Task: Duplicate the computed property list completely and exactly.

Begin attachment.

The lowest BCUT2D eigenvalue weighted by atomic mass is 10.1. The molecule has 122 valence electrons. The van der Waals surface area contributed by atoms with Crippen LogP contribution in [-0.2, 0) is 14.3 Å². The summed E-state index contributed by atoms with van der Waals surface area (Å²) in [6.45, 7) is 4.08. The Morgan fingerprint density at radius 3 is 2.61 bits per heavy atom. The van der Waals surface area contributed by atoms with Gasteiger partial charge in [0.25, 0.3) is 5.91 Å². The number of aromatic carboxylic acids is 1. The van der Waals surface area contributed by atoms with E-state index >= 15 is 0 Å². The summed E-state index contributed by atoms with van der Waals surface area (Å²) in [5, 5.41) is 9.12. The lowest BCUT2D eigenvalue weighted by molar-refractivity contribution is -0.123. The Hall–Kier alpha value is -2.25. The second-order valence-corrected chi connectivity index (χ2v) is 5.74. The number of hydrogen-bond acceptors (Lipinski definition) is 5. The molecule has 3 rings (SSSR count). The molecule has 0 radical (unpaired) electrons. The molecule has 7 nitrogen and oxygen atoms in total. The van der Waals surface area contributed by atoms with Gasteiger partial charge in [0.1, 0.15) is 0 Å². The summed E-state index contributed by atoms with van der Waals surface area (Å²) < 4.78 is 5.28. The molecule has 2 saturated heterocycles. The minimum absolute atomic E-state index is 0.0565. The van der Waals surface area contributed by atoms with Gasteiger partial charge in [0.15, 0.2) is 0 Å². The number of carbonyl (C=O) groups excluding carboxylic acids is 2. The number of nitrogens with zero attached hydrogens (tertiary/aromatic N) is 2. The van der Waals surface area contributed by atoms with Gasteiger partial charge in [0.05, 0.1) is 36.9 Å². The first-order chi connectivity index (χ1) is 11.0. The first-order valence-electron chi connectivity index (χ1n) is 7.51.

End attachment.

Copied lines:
The lowest BCUT2D eigenvalue weighted by atomic mass is 10.1. The molecule has 122 valence electrons. The van der Waals surface area contributed by atoms with Crippen LogP contribution in [-0.2, 0) is 14.3 Å². The summed E-state index contributed by atoms with van der Waals surface area (Å²) in [6.45, 7) is 4.08. The Morgan fingerprint density at radius 3 is 2.61 bits per heavy atom. The van der Waals surface area contributed by atoms with Gasteiger partial charge in [0.25, 0.3) is 5.91 Å². The number of aromatic carboxylic acids is 1. The van der Waals surface area contributed by atoms with E-state index >= 15 is 0 Å². The summed E-state index contributed by atoms with van der Waals surface area (Å²) in [5, 5.41) is 9.12. The lowest BCUT2D eigenvalue weighted by molar-refractivity contribution is -0.123. The Hall–Kier alpha value is -2.25. The second-order valence-corrected chi connectivity index (χ2v) is 5.74. The number of hydrogen-bond acceptors (Lipinski definition) is 5. The molecule has 3 rings (SSSR count). The molecule has 0 radical (unpaired) electrons. The molecule has 7 nitrogen and oxygen atoms in total. The van der Waals surface area contributed by atoms with Gasteiger partial charge in [0.1, 0.15) is 0 Å². The summed E-state index contributed by atoms with van der Waals surface area (Å²) < 4.78 is 5.28. The molecule has 2 saturated heterocycles. The minimum absolute atomic E-state index is 0.0565. The van der Waals surface area contributed by atoms with Gasteiger partial charge in [0.15, 0.2) is 0 Å². The number of carbonyl (C=O) groups excluding carboxylic acids is 2. The number of nitrogens with zero attached hydrogens (tertiary/aromatic N) is 2. The van der Waals surface area contributed by atoms with Gasteiger partial charge in [0.05, 0.1) is 36.9 Å². The first-order chi connectivity index (χ1) is 11.0. The first-order valence-electron chi connectivity index (χ1n) is 7.51.